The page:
I am in attendance this week at the 2017 FUSION Conference, presented by Heart-Cry for Revival. Nestled in the midst of the Blue Ridge Mountains at the Billy Graham Training Center in Asheville, North Carolina, the attendees have come “to discuss, dream, and pray about revival,” according to conference materials. I am here on behalf of AFA, which is happy to be a co-sponsor of the conference.
Some people might be surprised to hear that AFA is co-sponsoring a conference on prayer. After all, isn’t AFA one of those organizations that believes politics is the key to turning America around? Don’t we believe that government can save us?
Absolutely not. I have been at AFA for more than 21 years, and in all that time, I have never heard anyone utter either one of those canards. Instead, we recognize the fact that only revival can turn this country around and only God can save America.
The key to those things happening, of course, is prayer. To be perfectly honest with you, that is a word that has troubled me all my life. It’s not that I don’t pray; it seems as if I talk to God constantly throughout the day. Most mornings, I try to rise early to set time aside to read Scripture and pray in a more focused manner. I feel as though I have the walking-with-God-and-talking-to-Him part down pretty well.
Ah, but now, feeling as if I am accomplishing things in prayer – that has always been a struggle for me. And what is the purpose of prayer if not to – at least some of the time – accomplish things? We are called to move mountains, but I have little faith in the face of such obstacles. (Again, I said I was being honest.)
When I first went to Bible college, I dismissively passed up classes on prayer. I was a very new Christian and subject-oriented, hungry to learn theology. If there was a class on a particular book – such as Romans or Hebrews – I was signed up. But over the years I began to recognize the futility of trying to minister without the anointing of God – and the prayer that grants it.
Now I hunger for it. I have a piece of artwork in my AFA office that probably many of you have seen elsewhere. It is a black and white drawing of a man draped over a chair, his head bowed and hands clasped in desperate, passionate intercession. I want to be that man. I have to be that man. I cannot spend one more day ministering without God’s holy fire.
My favorite book on prayer is “E.M. Bounds on Prayer.” It is a compilation of everything Bounds (1835-1913) wrote on the subject, and it is truly anointed. A Methodist Episcopal minister, prayer was his life.
Speaking of the link between prayer and desire, Bounds said, “Desire is not merely a simple wish. It is a deep-seated desire and an intense longing for accomplishment. … The deeper the desire, the stronger the prayer. Without desire, prayer is a meaningless mumble of words.”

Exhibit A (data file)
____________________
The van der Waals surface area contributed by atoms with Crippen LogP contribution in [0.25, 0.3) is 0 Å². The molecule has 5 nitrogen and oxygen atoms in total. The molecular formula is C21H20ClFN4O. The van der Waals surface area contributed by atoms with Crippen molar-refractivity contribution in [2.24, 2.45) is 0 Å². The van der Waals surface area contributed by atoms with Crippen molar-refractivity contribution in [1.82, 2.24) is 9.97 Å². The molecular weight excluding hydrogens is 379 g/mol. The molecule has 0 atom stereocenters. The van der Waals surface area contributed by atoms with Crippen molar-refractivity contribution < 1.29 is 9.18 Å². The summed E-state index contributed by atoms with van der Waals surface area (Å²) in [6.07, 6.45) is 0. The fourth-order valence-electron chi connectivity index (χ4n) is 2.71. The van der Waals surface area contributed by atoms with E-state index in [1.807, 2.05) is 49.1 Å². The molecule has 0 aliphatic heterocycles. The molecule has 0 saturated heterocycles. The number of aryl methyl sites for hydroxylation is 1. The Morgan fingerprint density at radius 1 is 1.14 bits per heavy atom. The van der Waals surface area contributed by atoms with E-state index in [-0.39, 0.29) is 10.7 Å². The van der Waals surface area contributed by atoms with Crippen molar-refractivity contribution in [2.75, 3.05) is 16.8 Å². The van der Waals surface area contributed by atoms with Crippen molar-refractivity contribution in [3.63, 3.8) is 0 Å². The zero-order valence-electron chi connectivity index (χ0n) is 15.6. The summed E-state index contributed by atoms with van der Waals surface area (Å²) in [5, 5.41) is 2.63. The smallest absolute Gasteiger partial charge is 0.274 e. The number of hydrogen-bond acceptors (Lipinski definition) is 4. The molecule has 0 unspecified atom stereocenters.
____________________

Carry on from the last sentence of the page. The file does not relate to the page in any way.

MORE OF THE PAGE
Of course, he goes on to say that we should always pray, even if we do not feel like it. But the way Bounds describes desire as the fervency that drives our intercession resonates with me.
Jesus says in the Beatitudes, for example, “Blessed are those who hunger and thirst for righteousness, for they shall be satisfied.” But I ask myself, do I really hunger and thirst for righteousness? Is that really a cry of my heart – that I must understand, practice, and grow in God’s righteousness? Those words of Jesus Christ describe a passion that most of us do not understand, precisely because most of us do not understand true hunger and thirst.
It is this way with desire and prayer, too, I think. Here is the danger of luxury and affluence. They sometimes dull the soul to true pain and thus deep desire. Our souls are satisfied with minor pleasures. Our lives are a succession of these smallish joys, moving from one to another. However, satisfying these counterfeits does something else; it drains away deeper desires for God, like a slow leak can empty a sink of its water. With these small opportunities for little pleasures, we live in a fog of sleepy drizzle. We know neither the blazing life of a full, bright sunshine nor the torrential power of a raging storm.
In the end, we become shallow and hollow beings. We have become spiritual weaklings, like sedentary men who spend their lives in a chair, muscles atrophied, lungs incapable of sustaining energetic sport, with heartbeats that are slow and frail.
We cannot have any more of this. It is a travesty that America is filled with so much spiritual nourishment but so little spiritual accomplishment. I am here at FUSION to hear the heartbeat of God. I want to know that if those who know Him implore heaven for the outpouring of the Holy Spirit, He will do it. It is the only thing that can save our nation.
Editor’s Note: Opportunity permitting, Ed will continue writing about the 2017 FUSION Conference.